There are over 140 HPV genotypes, and at least 30 of them have been detected in the oral cavity; HPV subtypes can be classified as low-risk (non-oncogenic strains: 2, 3, 4, 6, 7, 10, 11, 13, 32, 40, 57) and high-risk (oncogenic strains: 16, 18, 31, 33, 35, 45, 52, 58, 59, 68) [5,7, 8]. Low-risk types are associated with benign lesions such as Heck's disease (types 13,32), condyloma acuminatum (types 6,11), squamous cell papilloma, and verruca vulgaris (types 2,4). High-risk types can be associated with oral condyloma (types 16,18) in some cases, and also malignancies in the oral cavity such as squamous cell carcinoma and oral florid papillomatosis [7].
HPV-positive multifocal oral lesions consistent with condyloma acuminatum or Heck's disease are an uncommon finding in young children and are rarely reported. In the currently reported case, the diagnosis of Heck's disease is the most likely diagnosis given the clinical, histopathologic, HPV in situ hybridization, and social services findings. We were limited in more definitive diagnosis by the fact that we did not have specific HPV subtyping available to us, which is common with respect to many oral pathology laboratories since HPV subtyping is not routinely performed beyond determining a low risk versus high risk panel. For accurate diagnosis in the currently reported case, due diligence mandated ruling in or ruling out possible sources of transmission in our patient. Vertical transmission from mother to child could obviously be ruled out, family or social transmission could be ruled out based on history and findings; therefore our dilemma was whether there was direct horizontal transmission such as sexual or non-sexual heteroinoculation, or indirect transmission via fomites. Although Heck's diseaseis the likely diagnosis in this case, the mode of transmission remains uncertain.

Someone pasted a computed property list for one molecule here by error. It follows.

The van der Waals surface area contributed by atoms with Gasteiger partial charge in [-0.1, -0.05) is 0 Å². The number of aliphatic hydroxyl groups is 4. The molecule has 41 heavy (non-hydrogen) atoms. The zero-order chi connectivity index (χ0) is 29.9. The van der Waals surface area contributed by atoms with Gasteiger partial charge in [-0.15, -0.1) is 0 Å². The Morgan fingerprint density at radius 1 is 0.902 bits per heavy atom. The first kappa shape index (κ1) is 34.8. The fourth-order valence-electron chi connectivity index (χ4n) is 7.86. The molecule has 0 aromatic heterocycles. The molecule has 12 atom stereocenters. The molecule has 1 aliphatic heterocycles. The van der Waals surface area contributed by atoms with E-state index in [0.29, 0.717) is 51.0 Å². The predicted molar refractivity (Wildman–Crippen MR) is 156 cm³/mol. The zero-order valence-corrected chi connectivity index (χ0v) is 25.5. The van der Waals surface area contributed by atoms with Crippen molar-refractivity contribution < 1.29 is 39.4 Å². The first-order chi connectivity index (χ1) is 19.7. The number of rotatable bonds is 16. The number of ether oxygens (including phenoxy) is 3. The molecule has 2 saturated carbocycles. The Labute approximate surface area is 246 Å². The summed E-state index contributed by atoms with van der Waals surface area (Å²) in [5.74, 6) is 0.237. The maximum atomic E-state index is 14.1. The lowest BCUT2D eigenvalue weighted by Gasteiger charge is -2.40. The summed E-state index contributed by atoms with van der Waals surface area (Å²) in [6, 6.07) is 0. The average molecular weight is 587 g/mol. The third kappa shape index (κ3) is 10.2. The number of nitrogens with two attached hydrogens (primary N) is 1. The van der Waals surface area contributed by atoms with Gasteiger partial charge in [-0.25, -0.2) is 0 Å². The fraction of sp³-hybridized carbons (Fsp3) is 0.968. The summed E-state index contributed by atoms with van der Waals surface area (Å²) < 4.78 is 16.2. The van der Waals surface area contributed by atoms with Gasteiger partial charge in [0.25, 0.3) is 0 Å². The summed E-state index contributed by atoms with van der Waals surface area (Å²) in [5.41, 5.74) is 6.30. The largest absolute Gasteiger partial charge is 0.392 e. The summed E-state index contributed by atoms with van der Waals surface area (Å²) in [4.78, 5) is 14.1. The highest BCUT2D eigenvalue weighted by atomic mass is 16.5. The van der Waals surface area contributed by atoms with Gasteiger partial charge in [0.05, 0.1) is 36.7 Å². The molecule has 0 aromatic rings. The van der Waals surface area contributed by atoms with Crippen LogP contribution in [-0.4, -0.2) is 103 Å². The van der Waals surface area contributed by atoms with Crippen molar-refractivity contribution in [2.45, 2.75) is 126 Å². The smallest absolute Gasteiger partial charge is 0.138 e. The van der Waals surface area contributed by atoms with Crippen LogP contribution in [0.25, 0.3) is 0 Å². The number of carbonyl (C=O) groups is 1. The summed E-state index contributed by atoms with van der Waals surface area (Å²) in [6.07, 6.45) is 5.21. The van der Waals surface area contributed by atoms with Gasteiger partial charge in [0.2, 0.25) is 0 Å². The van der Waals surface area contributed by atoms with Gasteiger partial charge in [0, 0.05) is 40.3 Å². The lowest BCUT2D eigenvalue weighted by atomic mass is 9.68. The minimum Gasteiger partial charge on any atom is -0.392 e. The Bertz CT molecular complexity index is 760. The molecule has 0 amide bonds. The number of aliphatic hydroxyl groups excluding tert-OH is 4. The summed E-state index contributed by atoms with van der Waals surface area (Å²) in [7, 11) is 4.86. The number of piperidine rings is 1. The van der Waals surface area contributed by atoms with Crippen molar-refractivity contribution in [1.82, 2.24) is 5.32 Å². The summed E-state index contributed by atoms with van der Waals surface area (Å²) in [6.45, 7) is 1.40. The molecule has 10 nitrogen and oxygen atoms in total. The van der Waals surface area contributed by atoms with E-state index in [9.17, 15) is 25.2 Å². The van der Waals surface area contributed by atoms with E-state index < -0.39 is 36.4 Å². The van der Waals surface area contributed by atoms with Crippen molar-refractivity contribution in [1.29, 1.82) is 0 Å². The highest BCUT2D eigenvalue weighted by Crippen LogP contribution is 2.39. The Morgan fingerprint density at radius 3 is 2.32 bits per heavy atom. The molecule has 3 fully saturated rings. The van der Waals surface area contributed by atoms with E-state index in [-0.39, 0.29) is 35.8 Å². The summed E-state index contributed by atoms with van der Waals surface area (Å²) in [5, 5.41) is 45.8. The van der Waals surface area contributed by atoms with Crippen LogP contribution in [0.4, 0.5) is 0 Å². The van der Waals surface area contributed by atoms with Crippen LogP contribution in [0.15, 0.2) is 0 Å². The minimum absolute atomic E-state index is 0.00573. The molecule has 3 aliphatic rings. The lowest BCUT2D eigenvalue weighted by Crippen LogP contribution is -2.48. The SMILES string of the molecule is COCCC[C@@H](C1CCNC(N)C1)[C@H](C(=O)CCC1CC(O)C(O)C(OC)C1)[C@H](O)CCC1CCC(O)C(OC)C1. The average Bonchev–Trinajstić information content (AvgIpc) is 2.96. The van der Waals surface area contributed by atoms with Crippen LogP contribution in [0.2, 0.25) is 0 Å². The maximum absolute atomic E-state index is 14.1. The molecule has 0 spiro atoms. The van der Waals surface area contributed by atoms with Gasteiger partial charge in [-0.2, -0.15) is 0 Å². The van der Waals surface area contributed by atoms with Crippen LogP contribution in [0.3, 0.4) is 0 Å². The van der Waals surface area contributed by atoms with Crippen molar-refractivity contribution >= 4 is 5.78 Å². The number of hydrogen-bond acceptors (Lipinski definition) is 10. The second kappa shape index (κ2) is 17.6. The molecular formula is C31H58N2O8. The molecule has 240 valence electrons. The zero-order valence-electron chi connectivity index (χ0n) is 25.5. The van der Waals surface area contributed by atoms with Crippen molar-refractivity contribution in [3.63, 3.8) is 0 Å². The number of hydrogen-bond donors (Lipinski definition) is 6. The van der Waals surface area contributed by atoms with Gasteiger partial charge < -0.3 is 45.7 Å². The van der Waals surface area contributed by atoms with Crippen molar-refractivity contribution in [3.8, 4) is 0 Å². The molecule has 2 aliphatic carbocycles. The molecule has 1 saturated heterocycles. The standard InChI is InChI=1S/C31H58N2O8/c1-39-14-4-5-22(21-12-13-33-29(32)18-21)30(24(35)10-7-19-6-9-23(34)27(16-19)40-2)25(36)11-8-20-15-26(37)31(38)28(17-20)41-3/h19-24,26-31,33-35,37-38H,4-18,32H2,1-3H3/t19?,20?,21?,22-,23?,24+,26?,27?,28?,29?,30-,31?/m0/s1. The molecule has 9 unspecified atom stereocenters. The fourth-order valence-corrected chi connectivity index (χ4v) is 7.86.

More recent literature suggests the possibility of oral HPV infection as a result of direct personal contact between family members or indirect contact (fomite transmission) [9,10]. Mantet al even suggested that HPV infection could be acquired from peers by horizontal transmission [11]. Recently there is more evidence of oral HPV transmission in children and adolescents through close personal contact anywhere from shared toys and eating utensils to kissing and bathing [10]. In our case, indirect transmission via fomites is likely with possible direct autoinoculation to multiple sites in the mouth following oral trauma or biting.